$5.50

    This paper describes how the narrative practice of ‘spreading the news’ was used with a group of children with Sickle Cell Disease and their families. A ‘day out’ was organised for all who attended a hospital paediatric clinic for Sickle Cell Disease. This day provided the opportunity for all to share and celebrate their unique knowledges and successes in living well alongside the disease. The narrative steps taken to enable this project are documented as the author describes her experiences and learnings from this day.

  • Questions of Agency: Explorations of the Meanings of Sexualised Coercion, Gender, and Participation in Group Sessions— Bodil Pedersen

    $9.90

    The view that participating in psychosocial support groups can be helpful to women exposed to gendered violence such as rape and attempted rape, has much support. Drawing on a ‘subject theory’ approach and an empirical project, this article discusses some aspects of group practices. Which aspects of participation in groups may be helpful and which problematic? And what may we learn from working with groups? The discussion takes in such general questions as the position of professional counsellors and other participants, pathologisation, and the possible transfer of experience from one context to another, as well as more specific aspects of the meanings of victimisation, gender, sexualised coercion, and group participation.

  • Externalising Questions: A Micro-analytic Look at Their Use in Narrative Therapy— Tom Strong

    $9.90

    This paper examines the narrative therapy practice of asking and answering externalisation questions. It looks at some of theoretical and clinical literature related to the use of these questions and then turns a micro-dynamic look at some examples of how such questions were asked and answered in the course of therapeutic dialogue. The focus is on learning from these analyses to enhance therapists’ ability to engage clients in collaborative and resourceful externalising conversations.

1,972 Comments

  1. Listening to Tileah I was provoked to contemplate my own use of language when working with clients. I enjoy the narrative model of practice and I am aware that for some there is definitely stigma attached to the process of counselling or therapy. I have only had one experience of working with an Indigenous person as a client and I will be sure to look at my use of language. I like the idea of it just being a yarn, it takes the pressure and onus off of the client to do something.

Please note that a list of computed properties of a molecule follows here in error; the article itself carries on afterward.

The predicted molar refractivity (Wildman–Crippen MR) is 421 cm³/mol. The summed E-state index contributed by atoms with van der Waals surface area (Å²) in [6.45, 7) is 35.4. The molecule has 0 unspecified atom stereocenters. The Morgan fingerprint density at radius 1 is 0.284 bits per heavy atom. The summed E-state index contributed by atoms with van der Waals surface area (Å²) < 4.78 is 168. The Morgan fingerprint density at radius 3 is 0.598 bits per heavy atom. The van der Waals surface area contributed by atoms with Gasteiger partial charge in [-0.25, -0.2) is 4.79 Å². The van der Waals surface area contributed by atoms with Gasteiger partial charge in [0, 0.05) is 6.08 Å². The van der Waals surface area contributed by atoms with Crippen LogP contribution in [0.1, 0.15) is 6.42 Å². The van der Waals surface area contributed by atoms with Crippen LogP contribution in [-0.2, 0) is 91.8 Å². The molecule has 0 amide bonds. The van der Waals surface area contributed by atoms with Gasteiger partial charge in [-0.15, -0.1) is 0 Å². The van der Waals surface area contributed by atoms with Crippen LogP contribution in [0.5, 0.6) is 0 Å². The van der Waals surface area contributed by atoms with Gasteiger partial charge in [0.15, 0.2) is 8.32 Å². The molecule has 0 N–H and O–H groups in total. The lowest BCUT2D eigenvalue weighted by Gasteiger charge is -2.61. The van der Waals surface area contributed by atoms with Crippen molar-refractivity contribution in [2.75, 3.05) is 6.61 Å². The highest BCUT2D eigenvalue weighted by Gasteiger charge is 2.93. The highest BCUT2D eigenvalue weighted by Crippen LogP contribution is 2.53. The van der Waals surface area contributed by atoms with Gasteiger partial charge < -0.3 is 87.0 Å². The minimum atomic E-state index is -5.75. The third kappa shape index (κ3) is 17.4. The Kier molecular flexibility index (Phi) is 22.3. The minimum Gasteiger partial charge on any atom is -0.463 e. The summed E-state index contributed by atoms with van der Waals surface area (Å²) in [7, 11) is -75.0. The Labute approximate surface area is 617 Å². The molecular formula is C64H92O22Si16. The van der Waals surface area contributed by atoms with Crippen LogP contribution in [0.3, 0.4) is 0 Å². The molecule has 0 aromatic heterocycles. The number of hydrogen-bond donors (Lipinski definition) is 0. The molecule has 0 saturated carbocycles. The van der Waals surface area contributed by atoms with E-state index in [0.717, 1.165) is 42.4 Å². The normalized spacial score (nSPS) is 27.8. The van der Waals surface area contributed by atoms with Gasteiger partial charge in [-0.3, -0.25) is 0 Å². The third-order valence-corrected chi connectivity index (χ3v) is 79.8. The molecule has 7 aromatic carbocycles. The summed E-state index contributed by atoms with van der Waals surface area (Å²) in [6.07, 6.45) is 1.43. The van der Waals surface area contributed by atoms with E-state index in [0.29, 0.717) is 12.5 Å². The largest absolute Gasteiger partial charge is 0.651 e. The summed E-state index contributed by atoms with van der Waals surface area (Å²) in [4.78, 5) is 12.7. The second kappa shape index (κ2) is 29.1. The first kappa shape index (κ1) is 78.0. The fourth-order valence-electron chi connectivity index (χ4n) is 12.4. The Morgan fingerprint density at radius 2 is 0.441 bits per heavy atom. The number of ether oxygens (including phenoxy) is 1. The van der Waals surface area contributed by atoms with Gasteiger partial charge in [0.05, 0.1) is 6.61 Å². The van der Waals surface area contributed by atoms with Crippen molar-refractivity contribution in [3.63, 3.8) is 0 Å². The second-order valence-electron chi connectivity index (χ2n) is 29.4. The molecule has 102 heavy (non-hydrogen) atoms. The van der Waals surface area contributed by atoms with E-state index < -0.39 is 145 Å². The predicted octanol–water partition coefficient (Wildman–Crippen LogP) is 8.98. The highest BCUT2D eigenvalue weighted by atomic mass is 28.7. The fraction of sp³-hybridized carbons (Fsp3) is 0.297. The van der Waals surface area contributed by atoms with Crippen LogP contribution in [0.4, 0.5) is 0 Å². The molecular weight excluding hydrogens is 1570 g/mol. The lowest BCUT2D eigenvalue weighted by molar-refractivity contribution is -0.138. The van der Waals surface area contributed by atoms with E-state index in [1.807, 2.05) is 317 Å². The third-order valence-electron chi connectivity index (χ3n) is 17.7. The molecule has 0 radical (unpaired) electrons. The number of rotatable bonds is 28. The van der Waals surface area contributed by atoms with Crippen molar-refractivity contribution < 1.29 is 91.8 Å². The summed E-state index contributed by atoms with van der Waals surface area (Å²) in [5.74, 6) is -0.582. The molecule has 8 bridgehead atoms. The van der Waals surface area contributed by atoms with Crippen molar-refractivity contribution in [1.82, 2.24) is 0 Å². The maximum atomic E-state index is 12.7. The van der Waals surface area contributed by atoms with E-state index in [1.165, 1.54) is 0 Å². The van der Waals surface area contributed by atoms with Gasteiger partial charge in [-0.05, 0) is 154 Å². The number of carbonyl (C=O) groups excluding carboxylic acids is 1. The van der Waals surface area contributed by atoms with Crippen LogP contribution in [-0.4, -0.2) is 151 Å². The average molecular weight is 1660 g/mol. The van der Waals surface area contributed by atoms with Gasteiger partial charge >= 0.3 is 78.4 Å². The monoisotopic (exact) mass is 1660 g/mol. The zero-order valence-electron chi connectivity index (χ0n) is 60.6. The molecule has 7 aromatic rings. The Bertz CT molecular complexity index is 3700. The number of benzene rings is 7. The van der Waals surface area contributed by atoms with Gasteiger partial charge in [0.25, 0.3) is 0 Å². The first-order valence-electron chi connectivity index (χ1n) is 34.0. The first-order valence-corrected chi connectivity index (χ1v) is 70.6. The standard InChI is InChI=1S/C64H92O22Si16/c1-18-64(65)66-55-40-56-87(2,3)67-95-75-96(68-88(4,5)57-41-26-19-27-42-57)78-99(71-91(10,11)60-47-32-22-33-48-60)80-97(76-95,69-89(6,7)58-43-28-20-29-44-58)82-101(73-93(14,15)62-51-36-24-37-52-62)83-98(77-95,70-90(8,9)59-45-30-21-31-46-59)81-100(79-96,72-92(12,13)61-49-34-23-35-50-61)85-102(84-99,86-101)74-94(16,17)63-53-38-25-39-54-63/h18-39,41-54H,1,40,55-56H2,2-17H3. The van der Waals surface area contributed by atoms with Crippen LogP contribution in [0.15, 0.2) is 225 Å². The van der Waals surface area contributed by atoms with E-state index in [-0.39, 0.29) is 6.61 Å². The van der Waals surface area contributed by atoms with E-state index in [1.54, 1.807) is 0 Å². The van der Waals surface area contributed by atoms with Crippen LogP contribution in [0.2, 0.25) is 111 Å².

2. Hello:

    This is Andrea from Toronto.

    I found particularly helpful the discussion in the FAQ around the use of metaphors of conflict and combat. I expect to be working in healthcare settings with critically ill patients and their loved ones (mostly children and parents), and I anticipate hearing them use these kinds of combative metaphors during our conversations. I also anticipate meeting many people who are mentally, emotionally, and physically exhausted from “fighting” these problems. I appreciated the comments in the FAQ about combative metaphors, and the suggestions around exploring other kinds of metaphors which may be less conflict-laden and draining on their emotional resources. Thanks again for making this material available!

  3. I have started to use collaboration with clients when I am asked to write a report. I ask clients what they see as the areas of change and challenge of which they want others to be aware. I also at times share my report with the client first to be sure it accurately reflects their experience. In this way they are both acknowledging their ongoing journey and being acknowledged for the work they have done.

  4. Mike here, in London. I too was interested in “We were unwittingly adjusting people to poverty or other forms of injustice by addressing their symptoms, without affecting broader social and structural change.” It’s a really difficult question. I was involved for about 10 years in working with people suffering from homelessness. Sue Mann’s story really rang true for me. One thing I was involved in was a choir for marginalised people, literally helping them find their voices. That, I felt, was useful, and collaborative. But I have always been suspicious of things like distributing left-over sandwiches to people sleeping rough on the street, as if that made it OK for them to be there as long as we give them some stale sandwiches. Or giving them tents or sleeping bags. What message does it send? Even though it may be well-meaning.

  5. Hi, I’m Mike. I work as a couples counsellor in London, England. My main training was 50% psychodynamic and 50% systemic. Narrative work was touched on briefly, for one module, and I am looking forward to learning more. Couples certainly do bring stories, often rather thin stories. “My partner is selfish.” Or “My partner had an affair”. Full stop. That’s all there is to know. Even in happy couples, people seem to get shaped into rather thin roles: this partner is the one who’s good with people, that partner is the one who’s good with money, this one cooks, that one drives. If the relationship ends, they may discover, actually *I* also can drive, cook, manage my money, make friends, I am a complete person.